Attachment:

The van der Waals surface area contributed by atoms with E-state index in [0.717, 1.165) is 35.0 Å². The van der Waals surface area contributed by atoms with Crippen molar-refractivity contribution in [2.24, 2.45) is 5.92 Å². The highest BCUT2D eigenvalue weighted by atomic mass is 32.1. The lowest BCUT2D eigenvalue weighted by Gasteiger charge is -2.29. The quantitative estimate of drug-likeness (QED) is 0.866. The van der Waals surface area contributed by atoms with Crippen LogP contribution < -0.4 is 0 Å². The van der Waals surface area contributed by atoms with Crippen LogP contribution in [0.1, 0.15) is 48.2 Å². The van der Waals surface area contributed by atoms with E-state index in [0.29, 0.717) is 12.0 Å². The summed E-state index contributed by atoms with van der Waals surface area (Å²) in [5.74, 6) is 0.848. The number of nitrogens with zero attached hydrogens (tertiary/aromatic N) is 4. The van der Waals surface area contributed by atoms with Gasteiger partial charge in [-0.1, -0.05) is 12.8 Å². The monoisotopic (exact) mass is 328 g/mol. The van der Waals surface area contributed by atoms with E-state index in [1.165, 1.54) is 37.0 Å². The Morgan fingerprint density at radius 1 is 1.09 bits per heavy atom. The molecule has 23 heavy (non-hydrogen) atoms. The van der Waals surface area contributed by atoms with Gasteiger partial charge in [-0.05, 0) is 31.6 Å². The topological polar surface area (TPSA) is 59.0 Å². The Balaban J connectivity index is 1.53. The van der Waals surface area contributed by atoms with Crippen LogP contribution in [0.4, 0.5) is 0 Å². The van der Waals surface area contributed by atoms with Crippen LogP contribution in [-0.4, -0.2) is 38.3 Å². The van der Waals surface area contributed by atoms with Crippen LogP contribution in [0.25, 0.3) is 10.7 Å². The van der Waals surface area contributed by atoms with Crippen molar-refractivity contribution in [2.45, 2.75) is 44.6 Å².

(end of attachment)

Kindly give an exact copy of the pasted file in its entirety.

The van der Waals surface area contributed by atoms with E-state index in [0.717, 1.165) is 35.0 Å². The van der Waals surface area contributed by atoms with Crippen molar-refractivity contribution in [2.24, 2.45) is 5.92 Å². The highest BCUT2D eigenvalue weighted by atomic mass is 32.1. The lowest BCUT2D eigenvalue weighted by Gasteiger charge is -2.29. The quantitative estimate of drug-likeness (QED) is 0.866. The van der Waals surface area contributed by atoms with Crippen LogP contribution < -0.4 is 0 Å². The van der Waals surface area contributed by atoms with Crippen LogP contribution in [0.1, 0.15) is 48.2 Å². The van der Waals surface area contributed by atoms with E-state index in [0.29, 0.717) is 12.0 Å². The summed E-state index contributed by atoms with van der Waals surface area (Å²) in [5.74, 6) is 0.848. The number of nitrogens with zero attached hydrogens (tertiary/aromatic N) is 4. The van der Waals surface area contributed by atoms with Gasteiger partial charge in [-0.1, -0.05) is 12.8 Å². The monoisotopic (exact) mass is 328 g/mol. The van der Waals surface area contributed by atoms with E-state index in [1.165, 1.54) is 37.0 Å². The Morgan fingerprint density at radius 1 is 1.09 bits per heavy atom. The molecule has 23 heavy (non-hydrogen) atoms. The van der Waals surface area contributed by atoms with Gasteiger partial charge in [-0.05, 0) is 31.6 Å². The topological polar surface area (TPSA) is 59.0 Å². The Balaban J connectivity index is 1.53. The van der Waals surface area contributed by atoms with Crippen LogP contribution in [0.4, 0.5) is 0 Å². The van der Waals surface area contributed by atoms with Crippen LogP contribution in [-0.4, -0.2) is 38.3 Å². The van der Waals surface area contributed by atoms with Crippen LogP contribution in [0.25, 0.3) is 10.7 Å². The van der Waals surface area contributed by atoms with Crippen molar-refractivity contribution in [2.45, 2.75) is 44.6 Å².